Ironically the advent of the Overseas Railroad meant the beginning of the end of island schooners like the two boats in the picture. Produce and seafood from the Keys could now be shipped by train to Key West, and more importantly to Miami and points north via refrigerated railroad cars.

For sailing buffs: We don’t know where the Crosland was built. But we do know that the family had a commercial fishery in Marathon for many years. The Crosland itself appears to be considerably larger than the Island Home. The article linked here ( indicated that the Island Home was close to 60 feet on the waterline, and weighed over 40 tons. We can also assume that by this time both boats probably had auxilliary motors. Neither of these boat’s owners were without means, and the addition of a motor greatly improved the craft’s manuverability and ultimately its survivability.
This is a photo of the christening of the Detroit, the first gasoline-powered vessed to cross the Atlantic Ocean, a trip it made in 1912. (So it's most likely both of the Keys vessels in the photo were equipped with gasoline engines by this time.)

And after all, what’s wrong with being an escapist? You’ll certainly never have to worry about office politics. There’ll be no need to dress down for “casual Fridays.” And you won’t have to worry about what a tranch is.

What was life like on the Keys before the railroad? Most of the settlers came by boat from the Bahamas. Miami was just a small settlement on the river. Some of the Keys had shallow wells, where settlers could take advantage of the fresh water lens that floated atop the heavier salt water below. Additional amounts of fresh water were obtained seasonally from cistern that held rainwater.

On most of the Keys the land could be cleared to reveal a rich topsoil overlying a sandy layer. On rockier areas natural sinkholes filled with years buildup of composted organic matter were also used to plant melons and fruit trees.

Did the settlers lead a “South Pacific” tropical island life? Or was life for them "solitary, poor, nasty, brutish, and short"? Well, neither extreme, it would seem, but there was no doubt they were tough. They lived without electricity, window screens, running water, air conditioning and fans, and most of the conveniences that we take for granted. Early census records list the professions of the settlers as farmers or “seamen.” All of the families must have had boats or some sort, most likely Bahamian type sloops. Some settlers were also listed as “charcoal makers.” Charcoal was needed for cooking, both locally and in Key West.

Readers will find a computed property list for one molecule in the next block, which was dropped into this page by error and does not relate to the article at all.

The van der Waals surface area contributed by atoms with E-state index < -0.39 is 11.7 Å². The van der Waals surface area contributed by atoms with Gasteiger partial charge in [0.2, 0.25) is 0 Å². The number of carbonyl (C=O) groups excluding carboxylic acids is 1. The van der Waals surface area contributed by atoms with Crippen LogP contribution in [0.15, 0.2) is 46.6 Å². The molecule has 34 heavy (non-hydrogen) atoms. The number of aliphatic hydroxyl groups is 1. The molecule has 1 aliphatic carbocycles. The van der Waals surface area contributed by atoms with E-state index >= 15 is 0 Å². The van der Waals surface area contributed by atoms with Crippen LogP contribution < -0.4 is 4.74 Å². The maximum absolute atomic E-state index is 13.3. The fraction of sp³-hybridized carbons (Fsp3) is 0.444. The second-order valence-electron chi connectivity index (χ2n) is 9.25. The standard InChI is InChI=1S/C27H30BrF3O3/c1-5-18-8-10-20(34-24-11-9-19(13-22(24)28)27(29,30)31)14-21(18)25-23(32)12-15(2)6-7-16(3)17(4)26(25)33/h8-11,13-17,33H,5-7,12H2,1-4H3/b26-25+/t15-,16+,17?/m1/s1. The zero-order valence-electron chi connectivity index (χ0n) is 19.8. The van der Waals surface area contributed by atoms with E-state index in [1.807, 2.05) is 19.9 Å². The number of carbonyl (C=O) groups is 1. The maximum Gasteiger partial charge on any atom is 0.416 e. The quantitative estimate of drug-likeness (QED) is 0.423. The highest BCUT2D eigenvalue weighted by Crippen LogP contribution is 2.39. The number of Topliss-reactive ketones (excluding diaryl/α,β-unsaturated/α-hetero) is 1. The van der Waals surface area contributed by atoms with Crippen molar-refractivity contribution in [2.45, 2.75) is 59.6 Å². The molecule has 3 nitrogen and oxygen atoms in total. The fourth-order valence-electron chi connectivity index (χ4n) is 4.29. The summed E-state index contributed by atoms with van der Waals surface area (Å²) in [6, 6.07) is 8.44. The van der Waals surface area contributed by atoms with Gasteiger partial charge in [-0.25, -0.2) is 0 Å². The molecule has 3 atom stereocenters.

With the arrival of the railroad most settlers on offshore islands moved to the main islands where they could take advantage of the convenience of the trains.

Oddly, some time after the civil war, a relatively large settlement on Vaca Key, which is now the city of Marathon, disappeared without explanation. Whether by disease, depredation, or simply discovering a better place to call home, the families who were recorded as living there simply disappeared. (I always thought this story would make a good plot for a book or movie.)

A few people in the twentieth century emulated the lifestyle of the earlier settlers. Russell and Charlotte Niedhawk were two of them. When I lived in the Upper Keys in the 70's, many people knew them and spoke highly of them. Their interesting life is described in a post from Conch Scooter’s blog.

Others, many of whom would just as soon stay anonymous, have made homes for a time on the offshore islands.This idyllic setting was the home of an affable retired fire chief on one of the offshore islands. We met him while visiting on a camping excursion in 1995. The building was basically in ruins when I took this picture about ten years later. He left it sometime in the 1990's, before the island was raked by Hurricane Georges in 1998, and further damaged by Wilma in 2005. The last we heard the property had been bought by a fishing guide, who just visits it from time to time.

"The good old days? Forget it!" Yeah, but it's nice to think back to a quieter time, to a quieter place, if only in the shadows of our minds.